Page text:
Kinds of Tree Squirrels
About 10 species of tree squirrels are found in North America. The most common are included below.
The eastern gray squirrel is common throughout the eastern half of the United States. The body is about 10 inches (25 cm) long and the tail is about the same length. It usually has rusty-gray outer fur and slate-colored inner fur. Sometimes the coat is black.
The eastern gray squirrel has a very bushy tail and erect, pointed ears. In autumn it stores away nuts and seeds for the winter, placing them in hollow logs, in holes in trees, or under leaves. The squirrel later finds them by its keen sense of smell.
The nest is a bundle of twigs and leaves built high in a tree. There are two breeding seasons, in winter and summer, and usually three to five young are born in a litter in the spring and late summer. The eastern gray squirrel is sometimes hunted for its fur and as game, but otherwise has little economic importance.
The western gray squirrel is slightly larger than the eastern species and has a silvery-gray coat. It is found along the Pacific coast from Washington to Lower California. Another close relative is the Arizona gray squirrel, found mainly in Mexico and Arizona.
The abert, or tassel-eared, squirrel has ears tipped with long tufts. The abert squirrel is found mainly in the mountain forests of Arizona, New Mexico, and Colorado. It has a reddish back and gray sides; its tail is grayish above and white underneath. This squirrel is about 20 inches (50 cm) long, including the 8-inch (20-cm) tail. A subspecies, the Kaibab squirrel, has a whiter tail. This squirrel lives only on the North Rim of the Grand Canyon, on the Kaibab Plateau.The golden-mantled ground squirrel resembles a chipmunk without facial stripes.
These are closely related to the gray squirrels. The eastern fox squirrel is found in woodlands in the eastern two-thirds of the United States. It is rusty yellowish above, with a paler yellow-to-orange belly. The body ranges from 10 to 15 inches (25 to 38 cm) in length, not including the tail, which is 9 to 14 inches (23 to 36 cm) long. This squirrel spends most of its time foraging for nuts, birds' eggs, and fungi. Two to five young are born in spring and late summer. A similar species, the Apache fox squirrel, is found in Mexico and in the Chiricahua Mountains of southeastern Arizona.
There are two species. One, the red, or spruce, squirrel, is found primarily in forests from Alaska and northern Canada south to New Mexico and the Carolinas. The red squirrel is 7 to 8 inches (18 to 20 cm) long, not including the 4- to 6-inch (10- to 15-cm) tail. It is yellowish or reddish above with a whitish belly. In summer there is a black line along its sides. Two to seven young are born in spring and in summer.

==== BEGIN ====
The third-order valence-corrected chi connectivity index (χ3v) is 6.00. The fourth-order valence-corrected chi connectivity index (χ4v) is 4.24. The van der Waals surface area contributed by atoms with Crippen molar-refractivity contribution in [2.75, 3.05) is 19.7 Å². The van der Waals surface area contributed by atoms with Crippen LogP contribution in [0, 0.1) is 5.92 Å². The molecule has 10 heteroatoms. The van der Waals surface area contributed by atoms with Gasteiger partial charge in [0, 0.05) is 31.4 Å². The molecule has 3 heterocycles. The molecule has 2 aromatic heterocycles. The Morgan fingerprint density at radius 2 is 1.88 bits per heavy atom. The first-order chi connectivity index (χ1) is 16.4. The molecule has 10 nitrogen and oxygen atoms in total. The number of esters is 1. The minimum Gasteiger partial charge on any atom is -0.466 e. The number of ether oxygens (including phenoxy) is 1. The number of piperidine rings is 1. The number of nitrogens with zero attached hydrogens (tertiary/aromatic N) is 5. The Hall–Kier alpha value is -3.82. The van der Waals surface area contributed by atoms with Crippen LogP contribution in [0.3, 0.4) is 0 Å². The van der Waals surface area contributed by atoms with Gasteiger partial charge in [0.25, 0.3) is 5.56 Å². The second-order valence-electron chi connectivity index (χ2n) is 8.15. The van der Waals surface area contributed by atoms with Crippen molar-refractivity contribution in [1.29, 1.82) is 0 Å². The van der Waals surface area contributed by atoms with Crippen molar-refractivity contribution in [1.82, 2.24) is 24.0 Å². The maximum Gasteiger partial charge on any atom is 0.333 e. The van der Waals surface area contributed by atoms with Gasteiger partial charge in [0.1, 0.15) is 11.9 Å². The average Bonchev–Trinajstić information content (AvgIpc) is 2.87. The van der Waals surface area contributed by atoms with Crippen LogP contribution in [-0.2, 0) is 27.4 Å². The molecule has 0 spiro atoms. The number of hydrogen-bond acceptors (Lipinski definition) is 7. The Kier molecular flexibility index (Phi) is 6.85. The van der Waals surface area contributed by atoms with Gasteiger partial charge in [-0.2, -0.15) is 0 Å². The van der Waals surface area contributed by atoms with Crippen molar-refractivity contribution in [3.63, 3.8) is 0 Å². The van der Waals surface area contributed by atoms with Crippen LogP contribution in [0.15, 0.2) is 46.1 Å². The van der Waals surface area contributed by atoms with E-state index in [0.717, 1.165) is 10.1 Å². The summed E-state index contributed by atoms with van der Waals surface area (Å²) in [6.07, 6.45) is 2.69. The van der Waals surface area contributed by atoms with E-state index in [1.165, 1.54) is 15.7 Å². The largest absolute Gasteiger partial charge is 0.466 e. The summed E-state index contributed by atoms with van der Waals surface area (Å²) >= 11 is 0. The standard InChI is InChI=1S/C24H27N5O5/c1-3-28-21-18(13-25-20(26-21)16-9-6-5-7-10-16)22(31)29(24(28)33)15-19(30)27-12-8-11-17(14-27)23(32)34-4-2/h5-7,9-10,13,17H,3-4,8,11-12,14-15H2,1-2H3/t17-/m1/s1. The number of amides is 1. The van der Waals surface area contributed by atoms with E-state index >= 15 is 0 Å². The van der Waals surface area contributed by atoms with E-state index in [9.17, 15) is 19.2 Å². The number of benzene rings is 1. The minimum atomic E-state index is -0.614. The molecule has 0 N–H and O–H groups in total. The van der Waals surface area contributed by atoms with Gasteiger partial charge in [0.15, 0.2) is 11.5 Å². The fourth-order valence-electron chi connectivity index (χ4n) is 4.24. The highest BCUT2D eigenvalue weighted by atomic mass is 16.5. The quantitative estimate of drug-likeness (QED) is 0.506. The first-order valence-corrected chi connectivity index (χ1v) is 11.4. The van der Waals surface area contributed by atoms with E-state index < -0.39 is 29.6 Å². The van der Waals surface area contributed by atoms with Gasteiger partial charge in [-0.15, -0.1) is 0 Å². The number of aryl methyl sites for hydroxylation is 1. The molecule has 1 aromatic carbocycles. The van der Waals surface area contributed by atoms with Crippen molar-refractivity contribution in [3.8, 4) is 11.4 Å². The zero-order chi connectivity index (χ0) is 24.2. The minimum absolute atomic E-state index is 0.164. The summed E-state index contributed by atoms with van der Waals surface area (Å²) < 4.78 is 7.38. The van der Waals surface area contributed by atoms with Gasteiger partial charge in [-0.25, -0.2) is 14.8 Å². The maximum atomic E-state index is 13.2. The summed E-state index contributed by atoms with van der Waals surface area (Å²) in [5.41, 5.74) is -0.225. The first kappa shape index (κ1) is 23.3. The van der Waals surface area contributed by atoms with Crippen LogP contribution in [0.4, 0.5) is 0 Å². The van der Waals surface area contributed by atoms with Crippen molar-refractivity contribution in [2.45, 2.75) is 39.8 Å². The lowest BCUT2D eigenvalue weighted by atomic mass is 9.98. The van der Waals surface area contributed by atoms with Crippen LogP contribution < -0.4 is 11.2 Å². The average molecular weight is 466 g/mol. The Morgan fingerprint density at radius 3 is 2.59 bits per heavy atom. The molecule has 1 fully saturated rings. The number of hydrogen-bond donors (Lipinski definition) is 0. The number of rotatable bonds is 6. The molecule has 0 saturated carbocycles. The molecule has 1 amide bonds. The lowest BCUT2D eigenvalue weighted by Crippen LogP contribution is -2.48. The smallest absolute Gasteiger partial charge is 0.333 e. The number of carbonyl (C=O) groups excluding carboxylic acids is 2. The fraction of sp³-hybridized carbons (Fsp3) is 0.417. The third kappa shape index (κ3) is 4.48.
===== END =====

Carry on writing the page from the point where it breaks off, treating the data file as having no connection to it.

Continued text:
The Douglas squirrel, or chickaree, is somewhat smaller. It is found along the Pacific coast from Canada through parts of California. It is reddish-olive with a yellowish or rusty belly. It also has a black line on its sides in summer. Four to eight young are born in June and October.
These squirrels live almost entirely in trees and come out only at night. They do not actually fly, but glide. A broad membrane extends between the legs along both sides of the body. When the legs are spread out, the membrane covers a wide area. Supported by air pressure under the membrane, the animal can glide as far as 50 yards (46 m) after leaping from a tall tree.
During the day, flying squirrels sleep in a tree hollow or in a nest. At night, they feed on nuts, fruits, buds, insects, birds' eggs, and birds.
Flying squirrels are found in woods in many parts of the Northern Hemisphere. The northern flying squirrel of Alaska, Canada, and parts of the northern and western United States grows to about 10 inches (25 cm) long, including the 5-inch (12.5-cm) tail. The southern flying squirrel, found throughout most of the eastern half of the United States, is slightly shorter. The fur of both species is reddish-brown above, whitish below. The southern species has two litters of two to six young—one in spring, the other in summer. Northern flying squirrels have two to five young born in May or June.
The giant flying squirrel of southern Asia may grow as long as 36 inches (91 cm) from nose to tail tip. It may be brownish, black, or white. The flying squirrel of Australia is not a squirrel but a phalanger.
A flying squirrel does not fly the way a bird does. It cannot fly to a place that is higher than where it started. But when it leaps from a high place, it can glide more than 150 feet (46 meters) to a lower place. The animal has folded skin between its legs. After jumping, the flying squirrel stretches out this skin. The skin catches air and works like a parachute.
Most flying squirrels live in Asia, but some live in North America. These rodents make their homes in tree hollows. Flying squirrels found in North America grow to be 8 to 12 inches (20 to 30 centimeters) long. But those that live in Asia may grow to be 4 feet (1.2 meters) long.
All other kinds of squirrels hunt during the day. But a flying squirrel comes out only at night. Unlike most rodents, flying squirrels are not herbivores. They eat birds’ eggs and insects, as well as berries and nuts. They also eat young birds and carrion, which is the remains of dead animals.
Squirrels make up the family Sciuridae. The eastern gray squirrel is Sciurus carolinensis; the western gray squirrel, S. griseus; the Arizona gray squirrel, S. arizonensis ; the abert squirrel, S. aberti; the Kaibab squirrel, S. aberti kaibabensis; the eastern fox squirrel, S. niger; the Apache fox squirrel, S. apachi; the American red squirrel, Tamiasciurus hudsonicus; the Douglas squirrel, T. douglasi; the northern flying squirrel, Glaucomys sabrinus; the southern flying squirrel, G. volans; the giant flying squirrel, Petaurista petaurista.